dataYouWantToReturn.someProperty = "more data";

                //signal completion by firing an event
                OnThread1Completed(new AsyncCompletedEventArgs(null, false, dataYouWantToReturn));
            }

            /// <summary>
            /// Occurs when processing has finished or an error occurred.
            /// </summary>
            public event AsyncCompletedEventHandler Thread1Completed;
            protected virtual void OnThread1Completed(AsyncCompletedEventArgs e)
            {
                //copy locally
                AsyncCompletedEventHandler handler = Thread1Completed;
                if (handler != null)
                {
                    handler(this, e);
                }
            }
        #endregion

    }
}
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If it's a web form look into AJAX.NET. There are several controls (UpdatePanel being one off the top of my head) that will help you do this.

Take a look at the toolkit.

EDIT: Only for web apps.

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Application.DoEvents(); will do all the events that have happened up to that point. so in your loop, after each website is checked, for example. do Application.DoEvents(); on the other hand if you just want to refresh your listboxes it'll be listboxname.Refresh();
both of these options, however will still have a time where it freezes while the website is pinged, unless you do many of them, which i dont suggets doing.
both methods also only use a single thread and is very linear.
The best option would be to create a new thread to do the tests on, or use a background worker that can do the tests on a seperate thread, so the events of the form can be handled instantly without a need to wait.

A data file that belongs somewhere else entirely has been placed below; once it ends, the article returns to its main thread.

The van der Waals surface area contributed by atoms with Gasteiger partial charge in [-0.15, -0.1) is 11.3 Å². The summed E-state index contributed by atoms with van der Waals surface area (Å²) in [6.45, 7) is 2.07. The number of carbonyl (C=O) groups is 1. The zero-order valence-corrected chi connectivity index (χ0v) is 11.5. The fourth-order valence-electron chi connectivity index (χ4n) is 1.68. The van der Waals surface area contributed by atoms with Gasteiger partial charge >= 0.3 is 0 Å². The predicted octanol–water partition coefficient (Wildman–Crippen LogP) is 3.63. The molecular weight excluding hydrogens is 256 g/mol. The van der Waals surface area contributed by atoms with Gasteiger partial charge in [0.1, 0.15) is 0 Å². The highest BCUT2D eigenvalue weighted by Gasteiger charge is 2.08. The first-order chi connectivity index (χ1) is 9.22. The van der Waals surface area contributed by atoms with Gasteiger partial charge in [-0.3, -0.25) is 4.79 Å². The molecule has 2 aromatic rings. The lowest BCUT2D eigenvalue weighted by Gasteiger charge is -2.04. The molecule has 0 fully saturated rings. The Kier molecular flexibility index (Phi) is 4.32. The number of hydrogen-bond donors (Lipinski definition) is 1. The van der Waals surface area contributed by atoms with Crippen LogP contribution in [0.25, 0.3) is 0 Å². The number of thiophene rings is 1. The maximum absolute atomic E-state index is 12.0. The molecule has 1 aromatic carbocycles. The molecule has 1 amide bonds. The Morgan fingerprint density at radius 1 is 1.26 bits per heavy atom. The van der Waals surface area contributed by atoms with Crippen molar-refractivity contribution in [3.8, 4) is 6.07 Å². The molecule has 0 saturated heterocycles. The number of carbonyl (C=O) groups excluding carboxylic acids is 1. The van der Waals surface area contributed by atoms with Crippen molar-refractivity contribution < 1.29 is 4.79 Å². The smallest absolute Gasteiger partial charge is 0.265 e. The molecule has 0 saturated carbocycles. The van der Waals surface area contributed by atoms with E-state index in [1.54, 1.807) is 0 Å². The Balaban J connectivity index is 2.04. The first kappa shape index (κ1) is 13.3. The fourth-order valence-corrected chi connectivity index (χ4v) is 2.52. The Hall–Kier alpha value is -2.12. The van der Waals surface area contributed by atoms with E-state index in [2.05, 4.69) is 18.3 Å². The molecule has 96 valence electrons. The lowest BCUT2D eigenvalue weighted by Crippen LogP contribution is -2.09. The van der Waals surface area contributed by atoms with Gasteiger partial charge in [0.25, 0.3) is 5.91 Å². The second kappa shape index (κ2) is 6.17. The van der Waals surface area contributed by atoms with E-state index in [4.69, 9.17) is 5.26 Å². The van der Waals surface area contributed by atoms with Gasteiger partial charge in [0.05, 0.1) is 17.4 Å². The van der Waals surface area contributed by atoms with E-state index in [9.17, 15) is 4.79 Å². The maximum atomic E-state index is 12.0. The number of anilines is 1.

Manually controlling another thread shouldnt be too difficult. here's an example.

using System.Threading;

public class MultiThreadingClass
{
    private void FunctionForNewThread()
    {
    //do stuff
    }

    private void FunctionWithParameter(object param)
    {
    //Should do checks with typeof() on param before casting
    int convertedparam = (int)param;
    //do stuff
    }
    Thread t, t2;
    static void Main()
    {
        ThreadStart ts = new ThreadStart(FunctionForNewThread);
        t = new Thread(ts);
        t.Start();
        int x = 5;
        ParameterizedThreadStart pts = new ParameterizedThreadStart(FunctionWithParameter);
        t2 = new Thread(pts);
        t2.Start(x);
    }
}

it may be important to note here that you should never add a Thread as a local variable that will dissapear, as you can only really get the thread instance back by doing Thread.CurrentThread in the function which was called by the new thread, but if that thread has already locked up, you have a bit of a problem there :)

To easily handle Threads in a global variable either create an Array of threads and call Thread.Abort(); on each running thread when the program closes, or use the ThreadPool class in System.Threading.

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2  
down this path many problems lie IMHO. –  Sam Holder Jan 27 '10 at 17:39
    
Application.DoEvents() should be avoided. Use the background worker, that's what it's designed for. –  Paolo Jan 28 '10 at 14:15
    
i did cover many aspects including the background worker and multi-threading. i agree Application.DoEvents() is a very bad option, i was simply covering all the options. That is why i said in my answer the best option is another thread or the background worker. Please dont needlessly downvote. –  Skintkingle Jan 28 '10 at 16:13
    
upvoted you back. I'm currently without time to do this (i didn't think creating another thread would be so extense) so i've put this instead for me to use this personal app until i get the time to make the final solution. Thank you. note: don't EVER downvote someone because it is not the best answer, only downvote when it's wrong and is going to make the asker lose time. Thank you, skintkingle. –  Marcelo Jan 29 '10 at 17:19
    
I've edited my answer with an example of using threads manually, I hope it will shed some light on your Thread creating problem. –  Skintkingle Feb 2 '10 at 12:20